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This group is for planning the CPS Curriculum/Education Workshop sometime during the week of April 8-11, 2013 during CPSWeek in Philadelphia. This invitation-only planning meeting was held in Baltimore on Wednesday, October 24, 2012 (just before the National Workshop on the New Clockwork for Time Critical Systems)  workshop.  The outcome was the First Workshop on Cyber-Physical Systems Education call for participation.

Attendees were encouraged (but not required) to give opening presentations and to participate actively in discussions. We are interested in new approaches to teaching cyber-physical systems. Opening presentations may fall into any of the following categories:

  • Tutorial: Present a tutorial on an area in which you are familiar to an audience of those learning about cyber-physical systems. For example, how would you teach formal verification in the context of CPS? Control theory? Also helpful would be pointers to resources, basic ideas one wants to get across. The tutorial contributes to early curriculum development, and the diverse audience of the planning meeting can experience firsthand some of the challenges of teaching topics in CPS. Each tutorial helps us shape a better understanding of the criteria by which topics should be considered for inclusion in CPS curricula, and provides a forum for analysis of how a topic should be treated. The diversity of the audience allows for an experience between a classical lecture and an informal research group meeting, where the presenter may convey new ideas and interact directly with the audience.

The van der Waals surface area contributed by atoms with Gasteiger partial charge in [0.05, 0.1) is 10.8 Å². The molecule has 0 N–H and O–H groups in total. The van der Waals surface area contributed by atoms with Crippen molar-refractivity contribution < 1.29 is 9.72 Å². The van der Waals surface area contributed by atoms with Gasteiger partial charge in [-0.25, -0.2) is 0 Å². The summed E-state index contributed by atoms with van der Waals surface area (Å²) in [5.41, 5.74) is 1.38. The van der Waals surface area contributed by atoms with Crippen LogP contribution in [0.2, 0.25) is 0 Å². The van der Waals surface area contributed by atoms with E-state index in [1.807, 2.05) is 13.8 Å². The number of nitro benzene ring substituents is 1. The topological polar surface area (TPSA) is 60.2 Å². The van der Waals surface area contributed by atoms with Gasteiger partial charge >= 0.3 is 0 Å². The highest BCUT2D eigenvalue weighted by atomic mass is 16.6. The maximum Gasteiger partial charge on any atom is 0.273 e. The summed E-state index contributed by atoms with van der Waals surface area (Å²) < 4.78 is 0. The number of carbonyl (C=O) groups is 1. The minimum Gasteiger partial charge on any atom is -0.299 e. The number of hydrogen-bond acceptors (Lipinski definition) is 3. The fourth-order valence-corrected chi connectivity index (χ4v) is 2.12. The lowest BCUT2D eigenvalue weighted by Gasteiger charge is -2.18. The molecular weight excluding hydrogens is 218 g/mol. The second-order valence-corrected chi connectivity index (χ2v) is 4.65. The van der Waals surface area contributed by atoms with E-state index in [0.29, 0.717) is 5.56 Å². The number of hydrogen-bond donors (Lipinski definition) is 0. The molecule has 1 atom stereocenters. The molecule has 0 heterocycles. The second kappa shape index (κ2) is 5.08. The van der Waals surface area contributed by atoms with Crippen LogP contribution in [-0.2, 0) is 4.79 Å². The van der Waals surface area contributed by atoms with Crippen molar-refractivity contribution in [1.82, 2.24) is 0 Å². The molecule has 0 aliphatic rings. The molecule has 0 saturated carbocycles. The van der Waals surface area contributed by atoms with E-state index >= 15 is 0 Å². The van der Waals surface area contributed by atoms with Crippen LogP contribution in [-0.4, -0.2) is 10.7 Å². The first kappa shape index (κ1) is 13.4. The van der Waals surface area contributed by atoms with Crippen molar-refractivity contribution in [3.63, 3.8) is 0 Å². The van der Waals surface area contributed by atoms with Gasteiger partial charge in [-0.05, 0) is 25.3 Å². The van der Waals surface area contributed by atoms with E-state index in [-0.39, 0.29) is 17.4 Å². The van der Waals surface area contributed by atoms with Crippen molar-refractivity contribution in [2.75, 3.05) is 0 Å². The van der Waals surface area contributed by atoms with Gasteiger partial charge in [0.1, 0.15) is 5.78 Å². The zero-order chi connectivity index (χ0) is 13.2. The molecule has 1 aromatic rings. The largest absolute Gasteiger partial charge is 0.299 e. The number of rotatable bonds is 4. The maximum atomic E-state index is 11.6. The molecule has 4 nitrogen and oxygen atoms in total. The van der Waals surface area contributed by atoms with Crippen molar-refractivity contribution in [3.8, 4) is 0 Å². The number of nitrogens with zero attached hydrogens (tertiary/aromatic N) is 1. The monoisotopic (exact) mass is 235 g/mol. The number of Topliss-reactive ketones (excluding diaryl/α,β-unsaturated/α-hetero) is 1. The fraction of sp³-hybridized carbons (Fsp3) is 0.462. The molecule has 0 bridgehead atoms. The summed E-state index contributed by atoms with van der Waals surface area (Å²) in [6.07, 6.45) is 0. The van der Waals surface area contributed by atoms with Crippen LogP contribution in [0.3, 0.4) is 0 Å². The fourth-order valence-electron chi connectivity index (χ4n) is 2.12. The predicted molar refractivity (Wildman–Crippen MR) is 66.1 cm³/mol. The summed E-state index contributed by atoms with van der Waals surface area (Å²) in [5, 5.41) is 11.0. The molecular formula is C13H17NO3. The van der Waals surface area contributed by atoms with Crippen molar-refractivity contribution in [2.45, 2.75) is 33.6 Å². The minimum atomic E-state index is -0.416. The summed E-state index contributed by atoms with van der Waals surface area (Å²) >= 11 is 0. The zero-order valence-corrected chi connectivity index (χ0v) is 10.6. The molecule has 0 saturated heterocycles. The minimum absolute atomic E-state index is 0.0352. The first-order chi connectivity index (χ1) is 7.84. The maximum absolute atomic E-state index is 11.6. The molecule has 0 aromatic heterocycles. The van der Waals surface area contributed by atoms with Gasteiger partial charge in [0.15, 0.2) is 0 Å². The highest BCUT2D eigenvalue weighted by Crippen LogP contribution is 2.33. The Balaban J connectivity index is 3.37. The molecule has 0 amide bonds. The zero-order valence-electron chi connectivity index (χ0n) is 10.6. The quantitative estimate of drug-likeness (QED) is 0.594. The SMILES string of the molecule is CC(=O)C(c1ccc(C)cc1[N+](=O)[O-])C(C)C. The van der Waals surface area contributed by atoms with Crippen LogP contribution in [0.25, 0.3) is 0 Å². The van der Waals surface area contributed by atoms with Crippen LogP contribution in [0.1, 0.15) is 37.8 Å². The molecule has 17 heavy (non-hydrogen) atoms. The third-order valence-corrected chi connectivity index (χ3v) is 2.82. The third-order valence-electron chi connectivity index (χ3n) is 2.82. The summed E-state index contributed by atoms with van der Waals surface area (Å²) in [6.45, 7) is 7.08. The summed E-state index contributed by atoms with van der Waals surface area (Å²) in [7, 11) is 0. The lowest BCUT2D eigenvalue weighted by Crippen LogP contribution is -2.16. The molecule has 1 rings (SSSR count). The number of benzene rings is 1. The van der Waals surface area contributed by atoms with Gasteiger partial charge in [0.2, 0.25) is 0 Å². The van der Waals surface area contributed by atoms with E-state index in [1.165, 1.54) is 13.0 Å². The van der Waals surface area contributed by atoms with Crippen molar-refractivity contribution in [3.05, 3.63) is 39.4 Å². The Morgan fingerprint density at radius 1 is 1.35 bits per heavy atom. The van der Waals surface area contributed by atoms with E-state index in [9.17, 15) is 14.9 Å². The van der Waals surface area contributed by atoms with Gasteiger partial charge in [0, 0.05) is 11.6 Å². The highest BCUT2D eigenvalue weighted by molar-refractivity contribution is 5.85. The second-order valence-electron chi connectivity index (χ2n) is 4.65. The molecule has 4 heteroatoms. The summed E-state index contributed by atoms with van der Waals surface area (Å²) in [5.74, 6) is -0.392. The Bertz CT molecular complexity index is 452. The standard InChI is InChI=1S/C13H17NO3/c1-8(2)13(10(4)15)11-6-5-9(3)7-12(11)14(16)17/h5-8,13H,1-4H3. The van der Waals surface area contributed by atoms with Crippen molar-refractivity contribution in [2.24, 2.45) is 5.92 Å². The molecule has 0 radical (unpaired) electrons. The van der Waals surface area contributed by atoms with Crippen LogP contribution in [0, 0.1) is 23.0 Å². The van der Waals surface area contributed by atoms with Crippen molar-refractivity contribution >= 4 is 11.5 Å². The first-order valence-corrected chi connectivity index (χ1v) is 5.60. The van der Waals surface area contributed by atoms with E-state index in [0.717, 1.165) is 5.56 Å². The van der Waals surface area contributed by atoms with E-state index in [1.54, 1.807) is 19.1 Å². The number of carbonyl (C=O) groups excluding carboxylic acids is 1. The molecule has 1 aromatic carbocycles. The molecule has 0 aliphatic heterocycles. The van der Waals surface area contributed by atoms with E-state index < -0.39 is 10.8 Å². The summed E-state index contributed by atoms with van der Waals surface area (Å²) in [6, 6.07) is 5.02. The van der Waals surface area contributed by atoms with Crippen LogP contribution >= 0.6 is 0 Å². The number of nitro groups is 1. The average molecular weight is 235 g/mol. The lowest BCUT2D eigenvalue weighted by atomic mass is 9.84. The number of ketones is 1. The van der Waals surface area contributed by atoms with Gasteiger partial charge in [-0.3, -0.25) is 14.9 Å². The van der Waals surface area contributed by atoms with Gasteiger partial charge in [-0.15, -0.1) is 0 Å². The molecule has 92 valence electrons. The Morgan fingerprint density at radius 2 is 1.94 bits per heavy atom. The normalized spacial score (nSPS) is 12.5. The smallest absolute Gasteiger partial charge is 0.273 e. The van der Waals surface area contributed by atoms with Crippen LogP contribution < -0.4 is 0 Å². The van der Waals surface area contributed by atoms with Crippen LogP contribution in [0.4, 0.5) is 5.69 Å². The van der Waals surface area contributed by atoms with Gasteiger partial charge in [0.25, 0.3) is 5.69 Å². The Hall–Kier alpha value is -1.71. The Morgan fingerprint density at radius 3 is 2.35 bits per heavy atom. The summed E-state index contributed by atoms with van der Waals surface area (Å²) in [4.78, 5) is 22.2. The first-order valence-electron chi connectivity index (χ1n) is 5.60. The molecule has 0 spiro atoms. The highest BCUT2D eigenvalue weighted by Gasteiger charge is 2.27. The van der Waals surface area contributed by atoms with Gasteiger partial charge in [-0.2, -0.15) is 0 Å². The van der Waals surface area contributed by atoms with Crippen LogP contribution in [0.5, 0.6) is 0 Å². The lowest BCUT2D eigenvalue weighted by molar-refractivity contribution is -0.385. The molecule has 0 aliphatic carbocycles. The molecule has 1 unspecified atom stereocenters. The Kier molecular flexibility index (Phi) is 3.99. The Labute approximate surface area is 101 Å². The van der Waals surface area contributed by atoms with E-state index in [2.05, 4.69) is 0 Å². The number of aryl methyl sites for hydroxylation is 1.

• Curriculum: Present your position on how to build a cyber-physical systems curriculum, with respect to cross-disciplinary theory, laboratory content, or both. How do you build a CPS curriculum or laboratory from scratch?
  • CPS Community Leadership: Present your position on how to lead the CPS community into thinking about education in a focused, meaningful, methodical way.  The NSF CPS program aims to foster an “engaged, multi-disciplinary research and education community, and seeks ideas for incorporating this new science into education that will prepare a CPS workforce for tomorrow.” NSF program officers have advised that building a degree of consensus on CPS curriculum requires voluntary cooperation among members of the CPS educational community – how can we best foster this cooperation?

Topics to avoid:

  • Definitions (or redefinitions) of CPS beyond those offered by NSF.
  • Simply describing how you have taught CPS topics before. We are looking for a systematic approach to CPS education. Instead, leverage your teaching experience to convey how you discarded comfort zones, how you crossed discipline boundaries, and how you were able to build bridges with others in the CPS community.

Following the presentations, we will collaborate to produce the following output of the planning meeting:

  1. A call for participation for the CPS Education Workshop, including a statement of the expected outputs of that workshop. The call for participation should not emphasize topics in CPS, but rather how to communicate these topics to non-experts.
  2. A draft agenda for the workshop.
  3. A plan for populating any agenda slots for planned speakers, and inviting the speakers.
  4. A plan for recruiting the rest of the participants for the workshop.
  5. A plan for producing a report from the workshop.


For details about the planning meeting, please contact Christopher Brooks (

CPS Curriculum/Education Workshop Program Committee (internal use)

This event is funded by the National Science Foundation (NSF) and the National Security Agency (NSA). Appropriate acknowledgement of this support should be included in reports or publications based on work performed under this award.